When it comes to grandparents' rights, the states are allowed to set their own laws and regulations. This can lead to a lot of confusion when people move between states and assume that the statutes are going to be the same. They may be similar, but they're typically not identical.
That said, here are three key facts about how the court may give grandparents visitation rights in Pennsylvania:
- These rights can be legally granted if the parents have been separated or divorced for over six months. They can also be granted if the child has been living in the same home as the grandparents -- perhaps because of marital strife, for example -- for over a year. Furthermore, these visitation rights can be granted if one of the child's parents has passed away.
- The rights will be terminated by an adoption. The only way this does not happen is if a stepparent or grandparent is the one who is adopting the child. So, if a grandparent is given rights and then a couple gives a child up for a closed adoption to another family, those rights could be lost.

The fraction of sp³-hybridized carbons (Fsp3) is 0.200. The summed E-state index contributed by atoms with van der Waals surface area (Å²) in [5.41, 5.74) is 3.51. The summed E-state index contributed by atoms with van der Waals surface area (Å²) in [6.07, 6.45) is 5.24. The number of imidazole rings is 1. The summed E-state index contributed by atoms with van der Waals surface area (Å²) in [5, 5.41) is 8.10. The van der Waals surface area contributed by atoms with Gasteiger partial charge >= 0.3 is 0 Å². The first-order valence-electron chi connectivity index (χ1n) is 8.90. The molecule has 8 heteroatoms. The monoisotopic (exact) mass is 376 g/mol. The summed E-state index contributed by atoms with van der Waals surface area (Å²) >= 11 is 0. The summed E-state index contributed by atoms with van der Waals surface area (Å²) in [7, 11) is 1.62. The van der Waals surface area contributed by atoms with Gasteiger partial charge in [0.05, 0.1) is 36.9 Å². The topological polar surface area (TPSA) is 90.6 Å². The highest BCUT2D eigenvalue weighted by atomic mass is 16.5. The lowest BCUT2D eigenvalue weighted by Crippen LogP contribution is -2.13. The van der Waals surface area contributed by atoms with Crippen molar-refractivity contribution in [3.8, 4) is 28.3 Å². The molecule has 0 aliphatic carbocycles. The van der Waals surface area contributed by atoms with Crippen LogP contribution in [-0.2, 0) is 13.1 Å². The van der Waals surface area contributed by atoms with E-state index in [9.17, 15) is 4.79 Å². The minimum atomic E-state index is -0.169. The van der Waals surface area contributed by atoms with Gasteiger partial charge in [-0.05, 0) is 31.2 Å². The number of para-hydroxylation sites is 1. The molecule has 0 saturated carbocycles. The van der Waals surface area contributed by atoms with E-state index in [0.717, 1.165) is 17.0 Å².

- Important factors that the court considers when deciding if the grandparents should have visitation rights include possible interference with the relationship between the parent and the child, the best interests of the child in general and the type of contact that the child and the grandparents have already had.
Grandparents who are worried that they may lose their rights to see their grandchildren must know all of their legal options. While parental rights typically trump grandparents' rights, visitation can be granted to maintain contact when it's important for both parties.
Source: FindLaw, "Summaries of State Law: Grandparent Visitation and Custody," accessed Oct. 27, 2017